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Learn everything you need to know in our ultimate WebRTC guide.

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IP Camera Streaming

As emphasized above, the RTSP protocol and IP cameras are a match made in heaven. Often, a media server pulls the RTSP signal from an IP camera.

These user-friendly streaming devices don’t require a separate encoder and are often used in surveillance, conferencing, and live event production. You will want to transmux the source stream for playback on websites and mobile apps.

One proven workflow for real-time surveillance is ingesting an RTSP-encoded IP camera stream and repacking it into WebRTC with sub-second latency. For a step-by-step look at setting this up, check out our tutorial.


Typical RTSP Workflow

RTSP is a stateful protocol used more often for video contribution (ingest) than for last-mile delivery and playback (egress). Android and iOS devices don’t have RTSP-compatible players out of the box, for which reason RTSP is rarely used for streaming from end to end. Instead, most broadcasters leverage a streaming server like Wowza to repackage the RTSP stream into a more user-friendly format like HLS.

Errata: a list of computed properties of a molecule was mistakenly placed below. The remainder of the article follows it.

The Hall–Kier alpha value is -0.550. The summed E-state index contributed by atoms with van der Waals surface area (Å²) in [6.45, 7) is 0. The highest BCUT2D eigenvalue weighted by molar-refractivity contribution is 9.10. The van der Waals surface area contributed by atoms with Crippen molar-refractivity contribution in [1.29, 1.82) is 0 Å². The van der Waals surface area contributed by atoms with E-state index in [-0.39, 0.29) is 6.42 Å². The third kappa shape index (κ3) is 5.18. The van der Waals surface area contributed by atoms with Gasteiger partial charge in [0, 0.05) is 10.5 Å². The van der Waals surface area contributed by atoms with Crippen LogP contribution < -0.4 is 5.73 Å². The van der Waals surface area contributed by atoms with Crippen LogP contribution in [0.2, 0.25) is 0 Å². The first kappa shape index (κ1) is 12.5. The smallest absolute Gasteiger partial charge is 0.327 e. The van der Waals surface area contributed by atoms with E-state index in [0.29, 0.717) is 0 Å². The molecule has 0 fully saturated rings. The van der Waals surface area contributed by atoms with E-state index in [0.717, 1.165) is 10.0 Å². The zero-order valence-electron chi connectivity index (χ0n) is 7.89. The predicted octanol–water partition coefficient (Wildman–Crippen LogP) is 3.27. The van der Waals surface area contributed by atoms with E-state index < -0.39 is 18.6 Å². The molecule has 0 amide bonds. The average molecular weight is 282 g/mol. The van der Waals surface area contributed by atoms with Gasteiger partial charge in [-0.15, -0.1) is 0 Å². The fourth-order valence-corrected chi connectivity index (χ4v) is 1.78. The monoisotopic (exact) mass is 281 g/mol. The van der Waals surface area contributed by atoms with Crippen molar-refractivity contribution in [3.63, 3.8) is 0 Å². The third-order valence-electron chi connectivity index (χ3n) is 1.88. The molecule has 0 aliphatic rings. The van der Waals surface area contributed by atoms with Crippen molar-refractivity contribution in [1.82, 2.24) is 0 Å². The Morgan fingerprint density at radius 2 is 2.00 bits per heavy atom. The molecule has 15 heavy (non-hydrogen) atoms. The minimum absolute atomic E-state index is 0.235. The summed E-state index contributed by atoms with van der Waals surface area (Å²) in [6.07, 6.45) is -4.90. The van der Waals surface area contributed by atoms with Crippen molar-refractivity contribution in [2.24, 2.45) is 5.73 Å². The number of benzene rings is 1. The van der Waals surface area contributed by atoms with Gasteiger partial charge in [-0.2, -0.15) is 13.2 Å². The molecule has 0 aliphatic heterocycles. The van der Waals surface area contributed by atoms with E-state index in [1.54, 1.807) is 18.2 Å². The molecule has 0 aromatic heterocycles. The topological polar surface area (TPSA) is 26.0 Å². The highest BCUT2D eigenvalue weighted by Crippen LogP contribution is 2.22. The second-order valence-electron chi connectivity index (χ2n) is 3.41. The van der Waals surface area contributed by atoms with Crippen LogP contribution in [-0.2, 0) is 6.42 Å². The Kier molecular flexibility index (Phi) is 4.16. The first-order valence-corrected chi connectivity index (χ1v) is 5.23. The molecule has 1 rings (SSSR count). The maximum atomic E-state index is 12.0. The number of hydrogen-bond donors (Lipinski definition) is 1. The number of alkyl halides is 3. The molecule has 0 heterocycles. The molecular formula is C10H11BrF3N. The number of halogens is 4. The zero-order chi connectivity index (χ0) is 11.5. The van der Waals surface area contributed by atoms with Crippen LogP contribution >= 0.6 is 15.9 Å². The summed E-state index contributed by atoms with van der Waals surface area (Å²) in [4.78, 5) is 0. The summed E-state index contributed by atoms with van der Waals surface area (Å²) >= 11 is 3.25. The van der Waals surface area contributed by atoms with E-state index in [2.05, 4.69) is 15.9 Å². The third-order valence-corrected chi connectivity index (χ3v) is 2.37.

A workflow showing how RTSP streams are processed and repackaged as HLS or MPEG-DASH for last-mile delivery.

Using Wowza as Your RTSP Server

Despite its age, RTSP has staying power as an ingest format. But — to drive it home once more — you’ll need a video repackaging solution to deliver the stream to end-user devices.

RTSP servers allow you to convert live RTSP streams into another format for playback. A media server software or service can be used to achieve this and more. For instance, you may want to repackage your RTSP stream into HLS for large-scale delivery, or perhaps you want to use WebRTC to maintain sub-second delivery.

No matter what type of streaming architecture you’re trying to build, Wowza makes it happen. Our full-service platform can power any workflow — with reliability to boot. Try a free trial to get started today.




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About Traci Ruether

Traci Ruether is a Colorado-based B2B tech writer with a background in streaming and network infrastructure. Aside from writing, Traci enjoys cooking, gardening, and spending quality time with her kith and kin. Follow her on LinkedIn at https://www.linkedin.com/in/traci-ruether/ or learn more at https://traci-writes.com/.